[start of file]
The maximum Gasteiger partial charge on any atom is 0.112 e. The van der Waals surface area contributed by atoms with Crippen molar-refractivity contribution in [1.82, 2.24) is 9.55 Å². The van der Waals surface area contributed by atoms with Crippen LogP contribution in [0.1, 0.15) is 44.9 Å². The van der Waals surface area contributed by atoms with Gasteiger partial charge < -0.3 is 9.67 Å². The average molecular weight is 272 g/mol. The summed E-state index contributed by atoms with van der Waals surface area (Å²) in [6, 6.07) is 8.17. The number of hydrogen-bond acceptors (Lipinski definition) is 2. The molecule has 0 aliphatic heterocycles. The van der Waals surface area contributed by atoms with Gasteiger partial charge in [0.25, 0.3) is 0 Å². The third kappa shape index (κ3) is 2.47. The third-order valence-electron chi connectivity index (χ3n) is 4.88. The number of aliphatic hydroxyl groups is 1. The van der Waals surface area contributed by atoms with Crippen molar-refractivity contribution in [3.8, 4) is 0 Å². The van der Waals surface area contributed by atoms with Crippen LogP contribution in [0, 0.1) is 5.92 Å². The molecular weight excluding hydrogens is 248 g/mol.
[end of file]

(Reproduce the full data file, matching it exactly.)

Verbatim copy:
The maximum Gasteiger partial charge on any atom is 0.112 e. The van der Waals surface area contributed by atoms with Crippen molar-refractivity contribution in [1.82, 2.24) is 9.55 Å². The van der Waals surface area contributed by atoms with Crippen LogP contribution in [0.1, 0.15) is 44.9 Å². The van der Waals surface area contributed by atoms with Gasteiger partial charge < -0.3 is 9.67 Å². The average molecular weight is 272 g/mol. The summed E-state index contributed by atoms with van der Waals surface area (Å²) in [6, 6.07) is 8.17. The number of hydrogen-bond acceptors (Lipinski definition) is 2. The molecule has 0 aliphatic heterocycles. The van der Waals surface area contributed by atoms with Gasteiger partial charge in [0.25, 0.3) is 0 Å². The third kappa shape index (κ3) is 2.47. The third-order valence-electron chi connectivity index (χ3n) is 4.88. The number of aliphatic hydroxyl groups is 1. The van der Waals surface area contributed by atoms with Crippen molar-refractivity contribution in [3.8, 4) is 0 Å². The van der Waals surface area contributed by atoms with Crippen LogP contribution in [0, 0.1) is 5.92 Å². The molecular weight excluding hydrogens is 248 g/mol.